The operation of FIG. 3 is illustrated graphically in FIG. 4 where the voltages VO and VT are plotted as a function of the frequency of the voltage VS. Note that the frequency of VS decreases with time as tape is transferred to the take-up reel. Thus, a time scale for FIG. 4 is from right to left.
The circuit of FIG. 3 provides a torque control which approximates the desired constant tension in the tape. The tape diameters do not, however, vary linearly with the frequency of VS. Accordingly, a more detailed analysis is desirable.
In FIG. 5 the solid line curve DT is a plot of the diameter of the take-up reel as a function of frequency of the signal VS in accordance with the relationship
DT =C1 /f.
A corresponding curve DS may be derived for the diameter of the supply reel by considering that since the length of the tape is constant, the cross-sectional area of the tape on the two reels is constant. Thus, ##EQU1## Rearranging this equation, ##EQU2##
The curve DS is also plotted in FIG. 5. As discussed above, the signal voltage to the power amplifier should follow the same curve as the tape diameter to maintain the desired constant tension. Thus, the curves DT and DS represent on a different ordinant scale the voltages desired for operating the take-up and supply motors, respectively.
In the circuit of FIG. 6, the resistor 18 connected with the scaling terminal e of the frequency to voltage converter K is selected to establish the slope of dotted line curve VO, FIG. 5, to approximate the left hand segment of the curve DS. To the right of the point a, the curve DS deviates excessively from VO. The output voltage of the frequency to voltage converter must be reshaped to better approximate the curves DS and DT. The circuit of FIG. 6 illustrates one manner of accomplishing this. A diode D1 biased by a voltage divider A1, B1 is connected across the frequency to voltage converter output. When VO exceeds the bias on diode D1 the converter output is shunted by a resistance and the slope of the output follows the dashed line curve V1, closely approximating another segment of the curve DS. Similarly, at the point b, diode D2 conduits connecting a further resistance across the output and appropriately shaping the output voltage along dashed line V2. Of course, any number of biased diode networks may be used to provide a desired agreement of the voltage to the amplifier AP1 with the curve DS.
As in FIG. 3, the voltage applied to amplifier AP1 is connected with inverting amplifier A2 and amplifier AP2, to operate the take-up reel motor MT. The dashed line curves V'0, V'1 and V'2 illustrate the voltage segments applied to the take-up reel motor circuit.
Selection of the bias voltage VB and the voltage gain of amplifier A2 adjusts the position of the output voltage for agreement with curve DT. In the event the left hand section of the output curve does not have sufficiently steep slope, a further adjustment may be made by bypassing a portion of input resistor 20 by a diode D.
The DC reel motors MS and MT operate at a very low speed and their back EMF is negligible. Accordingly, it is appropriate to assume that the motor currents and thus the torques supplied to the tape reels, are proportional to the input voltages of the power amplifiers AP1 and AP2.
If the tape system uses brushless motors rather than DC permanent magnet motors, the output currents from power amplifiers AP1 and AP2 will be connected through suitable commutation circuits (not shown) with the motors.
It is sometimes an advantage if the tension in the tape between the drive capstan C2 and the take-up reel 12 is greater than that in the tape between drive capstan C1 and supply reel 10. The reel motors then assist the drive capstans in moving the tape. In this situation the diode-resistor networks of FIG. 6 are selected to follow the dashed line curve DS ', FIG. 5, while the bias and gain of amplifier A2 provide an amplifier output to follow curve DT.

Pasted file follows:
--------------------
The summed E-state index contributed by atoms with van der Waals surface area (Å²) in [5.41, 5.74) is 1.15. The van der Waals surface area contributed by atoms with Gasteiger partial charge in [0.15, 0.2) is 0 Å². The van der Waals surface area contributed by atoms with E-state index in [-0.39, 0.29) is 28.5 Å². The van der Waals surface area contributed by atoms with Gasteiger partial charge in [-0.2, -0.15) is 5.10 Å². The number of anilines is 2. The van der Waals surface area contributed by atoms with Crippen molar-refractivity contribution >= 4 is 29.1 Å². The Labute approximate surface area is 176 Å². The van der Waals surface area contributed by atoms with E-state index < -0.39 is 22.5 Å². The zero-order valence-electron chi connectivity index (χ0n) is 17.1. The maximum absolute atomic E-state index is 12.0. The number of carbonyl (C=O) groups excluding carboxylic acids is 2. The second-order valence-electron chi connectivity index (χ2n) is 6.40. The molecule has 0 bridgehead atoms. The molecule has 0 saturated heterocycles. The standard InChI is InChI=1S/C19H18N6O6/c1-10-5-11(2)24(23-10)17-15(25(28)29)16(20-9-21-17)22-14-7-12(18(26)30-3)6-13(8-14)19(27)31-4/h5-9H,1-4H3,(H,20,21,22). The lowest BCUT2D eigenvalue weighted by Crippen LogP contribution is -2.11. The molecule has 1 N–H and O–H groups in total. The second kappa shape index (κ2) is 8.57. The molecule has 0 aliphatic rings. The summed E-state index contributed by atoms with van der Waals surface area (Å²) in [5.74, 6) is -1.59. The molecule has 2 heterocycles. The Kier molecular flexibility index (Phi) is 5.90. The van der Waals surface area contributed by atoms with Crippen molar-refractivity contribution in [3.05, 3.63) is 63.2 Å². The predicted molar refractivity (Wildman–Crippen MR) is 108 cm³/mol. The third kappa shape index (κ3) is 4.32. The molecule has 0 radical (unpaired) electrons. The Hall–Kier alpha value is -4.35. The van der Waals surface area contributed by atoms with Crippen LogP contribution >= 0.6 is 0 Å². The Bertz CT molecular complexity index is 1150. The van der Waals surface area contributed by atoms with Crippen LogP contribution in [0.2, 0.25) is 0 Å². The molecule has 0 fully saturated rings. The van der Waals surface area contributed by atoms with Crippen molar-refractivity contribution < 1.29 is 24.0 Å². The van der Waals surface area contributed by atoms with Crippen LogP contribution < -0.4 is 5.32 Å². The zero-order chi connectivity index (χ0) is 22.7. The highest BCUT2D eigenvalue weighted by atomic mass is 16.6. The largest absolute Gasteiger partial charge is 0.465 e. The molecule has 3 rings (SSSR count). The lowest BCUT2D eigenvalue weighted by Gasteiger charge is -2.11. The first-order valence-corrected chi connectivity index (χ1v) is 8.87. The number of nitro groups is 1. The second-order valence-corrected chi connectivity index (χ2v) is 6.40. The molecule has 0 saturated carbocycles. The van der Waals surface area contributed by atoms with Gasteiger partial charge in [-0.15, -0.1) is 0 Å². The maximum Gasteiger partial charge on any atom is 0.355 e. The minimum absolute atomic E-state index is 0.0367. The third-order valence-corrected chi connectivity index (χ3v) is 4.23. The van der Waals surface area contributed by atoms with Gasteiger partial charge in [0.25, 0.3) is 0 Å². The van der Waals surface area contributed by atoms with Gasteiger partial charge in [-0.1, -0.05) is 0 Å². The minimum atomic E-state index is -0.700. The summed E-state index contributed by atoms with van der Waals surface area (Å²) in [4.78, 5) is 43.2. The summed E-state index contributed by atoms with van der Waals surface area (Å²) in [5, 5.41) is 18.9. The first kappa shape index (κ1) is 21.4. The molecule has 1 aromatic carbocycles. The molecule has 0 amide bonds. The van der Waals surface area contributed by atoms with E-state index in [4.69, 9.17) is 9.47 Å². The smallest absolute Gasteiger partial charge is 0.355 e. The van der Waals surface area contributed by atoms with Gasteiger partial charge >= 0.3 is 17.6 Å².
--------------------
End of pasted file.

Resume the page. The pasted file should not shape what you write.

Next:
The system disclosed herein can be used in a reversible tape transducer as illustrated in FIG. 7 where the subscripts L and R are used to designate the left and right reels rather than the subscripts S and T for supply and take-up reels. Both reel motors have optical speed encoders. A five-section, two-position switch SA -SE provides for reversal of the direction of tape motion. Switch sections SD, SE are connected with capstan drive motor MC to reverse its direction of operation. In the position of the switch contacts shown, the system is conditioned for motion of the tape from right to left. The take-up reel speed signal VS is derived from the left hand speed encoder EL through switch section SA. The output of the frequency to voltage converter K is connected through switch section SB to the right hand reel motor MR which serves as the supply reel. The inverted output of amplifier A2 is connected through switch section SC to the left reel drive motor ML, serving as the take-up reel. Movement of the switch to the opposite position reverses the direction of the capstan drive motor MC, selects the VS from the right hand encoder ER and reverses the signals to the reel drive motors.
|Cited Patent||Filing date||Publication date||Applicant||Title|
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|Citing Patent||Filing date||Publication date||Applicant||Title|
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|US9036487||Nov 26, 2012||May 19, 2015||Lumexis Corporation||Serial networking fiber optic inflight entertainment system network configuration|
|US9118547||Feb 20, 2014||Aug 25, 2015||Lumexis Corporation||Serial networking fiber-to-the-seat inflight entertainment system|
|WO2009052185A1 *||Oct 15, 2008||Apr 23, 2009||Junichi Hyogo||Reel motor torque calibration during tape motion|
|U.S. Classification||318/7, G9B/15.048, 318/112, 318/41, G9B/15.073|
|International Classification||G11B15/46, G11B15/43, B65H23/18, G11B15/54, H02P5/46|
|Cooperative Classification||B65H23/1806, G11B15/54, G11B15/43|
|European Classification||G11B15/43, G11B15/54, B65H23/18A|
|May 17, 1982||AS||Assignment|
Owner name: SUNDSTRAND DATA CONTROL, INC. A DE CORP
Free format text: ASSIGNMENT OF ASSIGNORS INTEREST.;ASSIGNOR:LUKES, HENRY J.;REEL/FRAME:003990/0101
Effective date: 19820126
|Mar 16, 1987||FPAY||Fee payment|
Year of fee payment: 4
|Jul 3, 1989||AS||Assignment|
Owner name: SONY TRANS COM INC., A CORP. OF DE, CALIFORNIA
Free format text: ASSIGNMENT OF ASSIGNORS INTEREST.;ASSIGNOR:SUNDSTRAND DATA CONTROL INC., REDMOND, WA A CORP. OF DE;REEL/FRAME:005127/0005
Effective date: 19890622
|Apr 4, 1991||FPAY||Fee payment|
Year of fee payment: 8
|Apr 3, 1995||FPAY||Fee payment|
Year of fee payment: 12
|May 9, 1995||REMI||Maintenance fee reminder mailed|